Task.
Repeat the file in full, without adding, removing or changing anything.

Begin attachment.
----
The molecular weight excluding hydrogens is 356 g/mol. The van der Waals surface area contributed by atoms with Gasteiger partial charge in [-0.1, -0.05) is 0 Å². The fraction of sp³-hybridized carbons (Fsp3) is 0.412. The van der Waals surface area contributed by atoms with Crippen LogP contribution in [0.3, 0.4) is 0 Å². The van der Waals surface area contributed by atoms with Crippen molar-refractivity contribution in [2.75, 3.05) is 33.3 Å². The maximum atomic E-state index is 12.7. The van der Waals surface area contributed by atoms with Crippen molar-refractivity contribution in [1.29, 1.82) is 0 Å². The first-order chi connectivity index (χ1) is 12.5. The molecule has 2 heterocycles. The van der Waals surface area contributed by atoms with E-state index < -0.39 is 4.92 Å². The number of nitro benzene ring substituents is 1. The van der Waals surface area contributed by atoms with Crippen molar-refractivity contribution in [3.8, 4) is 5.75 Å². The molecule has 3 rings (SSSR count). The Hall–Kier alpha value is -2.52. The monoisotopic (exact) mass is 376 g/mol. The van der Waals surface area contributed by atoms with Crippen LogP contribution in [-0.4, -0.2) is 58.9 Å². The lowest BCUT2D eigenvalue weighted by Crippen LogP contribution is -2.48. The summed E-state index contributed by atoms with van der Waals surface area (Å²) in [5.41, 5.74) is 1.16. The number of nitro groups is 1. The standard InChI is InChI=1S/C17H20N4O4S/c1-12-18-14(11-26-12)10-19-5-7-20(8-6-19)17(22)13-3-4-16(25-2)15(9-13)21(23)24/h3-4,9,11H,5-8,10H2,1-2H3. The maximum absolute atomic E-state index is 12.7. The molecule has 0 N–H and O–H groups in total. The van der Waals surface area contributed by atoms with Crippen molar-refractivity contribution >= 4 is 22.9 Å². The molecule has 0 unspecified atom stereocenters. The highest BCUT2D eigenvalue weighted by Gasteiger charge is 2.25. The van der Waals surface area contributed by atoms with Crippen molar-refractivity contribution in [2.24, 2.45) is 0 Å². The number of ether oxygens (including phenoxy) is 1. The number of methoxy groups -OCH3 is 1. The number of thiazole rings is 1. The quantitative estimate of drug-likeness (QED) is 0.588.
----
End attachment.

The molecular weight excluding hydrogens is 356 g/mol. The van der Waals surface area contributed by atoms with Gasteiger partial charge in [-0.1, -0.05) is 0 Å². The fraction of sp³-hybridized carbons (Fsp3) is 0.412. The van der Waals surface area contributed by atoms with Crippen LogP contribution in [0.3, 0.4) is 0 Å². The van der Waals surface area contributed by atoms with Crippen molar-refractivity contribution in [2.75, 3.05) is 33.3 Å². The maximum atomic E-state index is 12.7. The van der Waals surface area contributed by atoms with Crippen molar-refractivity contribution in [1.29, 1.82) is 0 Å². The first-order chi connectivity index (χ1) is 12.5. The molecule has 2 heterocycles. The van der Waals surface area contributed by atoms with E-state index < -0.39 is 4.92 Å². The number of nitro benzene ring substituents is 1. The van der Waals surface area contributed by atoms with Crippen molar-refractivity contribution in [3.8, 4) is 5.75 Å². The molecule has 3 rings (SSSR count). The Hall–Kier alpha value is -2.52. The monoisotopic (exact) mass is 376 g/mol. The van der Waals surface area contributed by atoms with Crippen LogP contribution in [-0.4, -0.2) is 58.9 Å². The lowest BCUT2D eigenvalue weighted by Crippen LogP contribution is -2.48. The summed E-state index contributed by atoms with van der Waals surface area (Å²) in [5.41, 5.74) is 1.16. The number of nitro groups is 1. The standard InChI is InChI=1S/C17H20N4O4S/c1-12-18-14(11-26-12)10-19-5-7-20(8-6-19)17(22)13-3-4-16(25-2)15(9-13)21(23)24/h3-4,9,11H,5-8,10H2,1-2H3. The maximum absolute atomic E-state index is 12.7. The molecule has 0 N–H and O–H groups in total. The van der Waals surface area contributed by atoms with Crippen molar-refractivity contribution >= 4 is 22.9 Å². The molecule has 0 unspecified atom stereocenters. The highest BCUT2D eigenvalue weighted by Gasteiger charge is 2.25. The van der Waals surface area contributed by atoms with Crippen molar-refractivity contribution in [2.24, 2.45) is 0 Å². The number of ether oxygens (including phenoxy) is 1. The number of methoxy groups -OCH3 is 1. The number of thiazole rings is 1. The quantitative estimate of drug-likeness (QED) is 0.588.